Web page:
Public hearings scheduled for next week will allow Bakersfield-area residents a chance to offer input on Pacific Gas and Electric Co.'s request to substantially raise the rates paid by its 16 million customers in Central and Northern California.
The investor-owned utility based in San Francisco has asked the California Public Utilities Commission for permission to raise its revenue next year by $1.06 billion, or 12.4 percent, in order to pay for precautionary measures designed to reduce wildfire risks, among other expenses.
PG&E also wants to boost its 2021 revenues by another $454 million, or 4.7 percent, and then increase them again in 2022 by $486 million, or 4.8 percent.
Opponents are already trying to make the case such increases are unjustified. But if PG&E does receive permission to proceed as requested, bills paid by its average customer will go from $165.94 per month to $176.50, an increase of $10.57, or 6.4 percent.
The company's formal request to the CPUC is part of a routine, highly regulated process PG&E goes through every three years. Near the end of 2019, an administrative law judge with the agency is expected to make a recommendation to the commission on what size revenue increase seems appropriate.
The CPUC's Public Advocates Office has suggested an alternative plan that would allow PG&E to raise its revenues much more modestly next year — $503 million instead of the requested $1.06 billion — and then impose another $298 million increase in 2021, followed by an additional $329 million in 2022.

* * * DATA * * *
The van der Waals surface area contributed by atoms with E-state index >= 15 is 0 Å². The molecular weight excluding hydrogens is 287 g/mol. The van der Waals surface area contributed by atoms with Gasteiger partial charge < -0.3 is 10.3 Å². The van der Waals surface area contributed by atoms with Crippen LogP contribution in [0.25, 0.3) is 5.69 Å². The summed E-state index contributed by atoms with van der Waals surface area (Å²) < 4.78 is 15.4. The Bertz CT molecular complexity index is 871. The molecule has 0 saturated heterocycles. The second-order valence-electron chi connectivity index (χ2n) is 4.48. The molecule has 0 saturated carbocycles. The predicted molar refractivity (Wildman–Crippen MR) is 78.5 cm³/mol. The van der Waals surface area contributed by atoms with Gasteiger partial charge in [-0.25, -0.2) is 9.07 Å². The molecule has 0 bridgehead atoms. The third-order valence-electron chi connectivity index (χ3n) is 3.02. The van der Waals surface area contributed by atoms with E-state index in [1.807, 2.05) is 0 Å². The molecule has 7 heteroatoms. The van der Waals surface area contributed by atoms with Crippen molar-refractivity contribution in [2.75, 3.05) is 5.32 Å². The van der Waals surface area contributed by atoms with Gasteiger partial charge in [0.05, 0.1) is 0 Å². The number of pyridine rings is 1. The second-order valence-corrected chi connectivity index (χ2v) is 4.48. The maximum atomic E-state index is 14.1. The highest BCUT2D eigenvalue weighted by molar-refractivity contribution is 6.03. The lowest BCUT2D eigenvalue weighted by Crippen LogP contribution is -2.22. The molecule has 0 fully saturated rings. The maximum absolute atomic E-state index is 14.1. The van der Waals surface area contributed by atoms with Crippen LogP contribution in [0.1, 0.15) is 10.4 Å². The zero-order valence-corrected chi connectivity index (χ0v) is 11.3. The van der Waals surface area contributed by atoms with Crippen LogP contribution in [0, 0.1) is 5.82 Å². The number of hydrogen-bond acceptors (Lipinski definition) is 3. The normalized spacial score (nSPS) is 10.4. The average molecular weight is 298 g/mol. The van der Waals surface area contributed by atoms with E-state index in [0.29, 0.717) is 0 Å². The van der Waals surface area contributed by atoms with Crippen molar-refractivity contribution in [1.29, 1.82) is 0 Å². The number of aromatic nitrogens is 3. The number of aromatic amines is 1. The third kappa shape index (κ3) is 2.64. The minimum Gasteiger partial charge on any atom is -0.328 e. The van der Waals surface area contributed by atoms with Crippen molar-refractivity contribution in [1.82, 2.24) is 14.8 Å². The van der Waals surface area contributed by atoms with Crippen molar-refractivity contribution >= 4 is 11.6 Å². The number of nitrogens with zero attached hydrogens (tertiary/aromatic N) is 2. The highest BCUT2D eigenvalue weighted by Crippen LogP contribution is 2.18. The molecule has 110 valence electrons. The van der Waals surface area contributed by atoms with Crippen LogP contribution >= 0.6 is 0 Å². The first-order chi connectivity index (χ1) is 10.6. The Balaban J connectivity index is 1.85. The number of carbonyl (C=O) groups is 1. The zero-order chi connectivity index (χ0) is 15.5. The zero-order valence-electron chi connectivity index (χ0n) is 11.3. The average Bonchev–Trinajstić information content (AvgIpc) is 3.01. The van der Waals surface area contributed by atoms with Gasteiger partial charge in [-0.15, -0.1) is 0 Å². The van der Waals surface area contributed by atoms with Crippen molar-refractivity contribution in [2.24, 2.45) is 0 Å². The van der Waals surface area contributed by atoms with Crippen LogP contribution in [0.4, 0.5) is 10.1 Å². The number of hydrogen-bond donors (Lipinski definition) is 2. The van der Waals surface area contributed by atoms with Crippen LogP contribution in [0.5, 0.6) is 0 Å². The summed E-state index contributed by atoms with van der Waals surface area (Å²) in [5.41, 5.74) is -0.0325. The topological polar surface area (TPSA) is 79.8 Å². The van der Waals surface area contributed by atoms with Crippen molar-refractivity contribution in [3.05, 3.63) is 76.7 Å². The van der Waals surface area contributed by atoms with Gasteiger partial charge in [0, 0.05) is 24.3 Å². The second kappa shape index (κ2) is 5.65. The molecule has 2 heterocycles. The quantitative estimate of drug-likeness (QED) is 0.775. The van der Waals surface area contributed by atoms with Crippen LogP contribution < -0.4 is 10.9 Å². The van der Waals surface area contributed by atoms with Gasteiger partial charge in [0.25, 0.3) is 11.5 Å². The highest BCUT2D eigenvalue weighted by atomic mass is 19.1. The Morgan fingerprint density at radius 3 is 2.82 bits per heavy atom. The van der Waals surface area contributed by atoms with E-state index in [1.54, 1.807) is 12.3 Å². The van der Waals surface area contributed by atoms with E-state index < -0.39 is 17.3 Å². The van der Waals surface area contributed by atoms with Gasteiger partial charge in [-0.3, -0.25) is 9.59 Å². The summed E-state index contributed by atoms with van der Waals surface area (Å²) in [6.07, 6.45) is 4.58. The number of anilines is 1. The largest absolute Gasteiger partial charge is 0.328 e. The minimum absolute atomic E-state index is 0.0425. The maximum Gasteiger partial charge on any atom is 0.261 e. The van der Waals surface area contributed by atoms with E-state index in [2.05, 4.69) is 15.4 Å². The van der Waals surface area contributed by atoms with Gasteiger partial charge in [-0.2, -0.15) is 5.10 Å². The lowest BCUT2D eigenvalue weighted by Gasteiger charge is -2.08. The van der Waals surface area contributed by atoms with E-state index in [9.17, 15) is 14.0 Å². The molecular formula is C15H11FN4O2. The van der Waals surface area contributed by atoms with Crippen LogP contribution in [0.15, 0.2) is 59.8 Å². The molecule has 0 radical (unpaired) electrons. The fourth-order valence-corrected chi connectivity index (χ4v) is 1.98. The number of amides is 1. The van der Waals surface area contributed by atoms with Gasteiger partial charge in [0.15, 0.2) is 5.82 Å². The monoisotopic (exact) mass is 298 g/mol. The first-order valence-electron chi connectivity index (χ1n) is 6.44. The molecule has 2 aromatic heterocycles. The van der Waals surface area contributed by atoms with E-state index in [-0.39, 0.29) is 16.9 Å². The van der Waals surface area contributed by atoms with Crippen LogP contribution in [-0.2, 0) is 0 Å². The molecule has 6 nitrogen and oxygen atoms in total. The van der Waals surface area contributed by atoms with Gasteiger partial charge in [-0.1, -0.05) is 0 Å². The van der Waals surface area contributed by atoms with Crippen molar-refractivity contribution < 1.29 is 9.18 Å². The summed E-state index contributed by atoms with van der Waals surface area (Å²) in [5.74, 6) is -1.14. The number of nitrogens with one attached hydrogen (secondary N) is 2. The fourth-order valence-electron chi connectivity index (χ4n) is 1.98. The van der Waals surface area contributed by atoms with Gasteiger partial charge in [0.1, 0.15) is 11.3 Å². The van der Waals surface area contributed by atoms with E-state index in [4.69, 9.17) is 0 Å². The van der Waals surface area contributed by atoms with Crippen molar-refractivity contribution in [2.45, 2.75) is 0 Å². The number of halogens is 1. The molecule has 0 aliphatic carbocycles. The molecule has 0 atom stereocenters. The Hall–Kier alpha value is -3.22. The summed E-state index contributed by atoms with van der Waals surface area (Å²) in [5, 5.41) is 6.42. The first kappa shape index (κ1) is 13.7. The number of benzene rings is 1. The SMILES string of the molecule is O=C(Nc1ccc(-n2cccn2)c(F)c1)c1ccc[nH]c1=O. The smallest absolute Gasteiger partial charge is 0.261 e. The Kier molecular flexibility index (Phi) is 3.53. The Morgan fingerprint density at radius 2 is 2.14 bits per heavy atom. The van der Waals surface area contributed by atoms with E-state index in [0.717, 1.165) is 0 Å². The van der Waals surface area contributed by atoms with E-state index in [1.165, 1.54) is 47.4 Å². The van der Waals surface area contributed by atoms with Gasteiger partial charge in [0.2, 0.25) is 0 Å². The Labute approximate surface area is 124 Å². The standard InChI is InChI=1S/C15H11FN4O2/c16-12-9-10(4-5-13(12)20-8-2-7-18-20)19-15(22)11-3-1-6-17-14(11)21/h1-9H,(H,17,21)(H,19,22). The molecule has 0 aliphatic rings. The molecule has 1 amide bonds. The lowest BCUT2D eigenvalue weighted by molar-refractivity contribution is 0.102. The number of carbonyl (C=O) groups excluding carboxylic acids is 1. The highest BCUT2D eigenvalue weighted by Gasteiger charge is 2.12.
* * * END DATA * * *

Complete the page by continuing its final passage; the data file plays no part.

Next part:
Bottom line: Cal Advocates, as the office calls itself, is calling for a cumulative, three-year revenue hike of $2.44 billion, which is a little more than half the $4.57 billion PG&E is requesting.
Cal Advocates has offered a highly technical, almost line-by-line explanation of why it thinks PG&E can get by safely with less money than the company is asking for. The details of its case can be found online at https://www.publicadvocates.cpuc.ca.gov/general.aspx?id=4187
Another organization advocating on behalf of PG&E's customers, The Utility Reform Network, or TURN, bluntly denounced the utility's revenue request.
TURN spokeswoman Mindy Spatt said Tuesday the company should provide a full accounting of the money it has already spent doing tree-trimming and other steps that appear to have failed to prevent the wildfires that have prompted PG&E to file for Chapter 11 bankruptcy protection. She also questioned executive pay levels and other expenses she called "corporate excesses."
"Higher rates don't make PG&E safer. Accountability does," Spatt said.
In a news release about the public hearings in Bakersfield and elsewhere, the CPUC said it will scrutinize PG&E's activities to make sure the company gets the money it needs to provide safe and reliable service to customers and allow the utility to maintain and replace aging gas and electric infrastructure — "but at a reasonable cost to its ratepayers."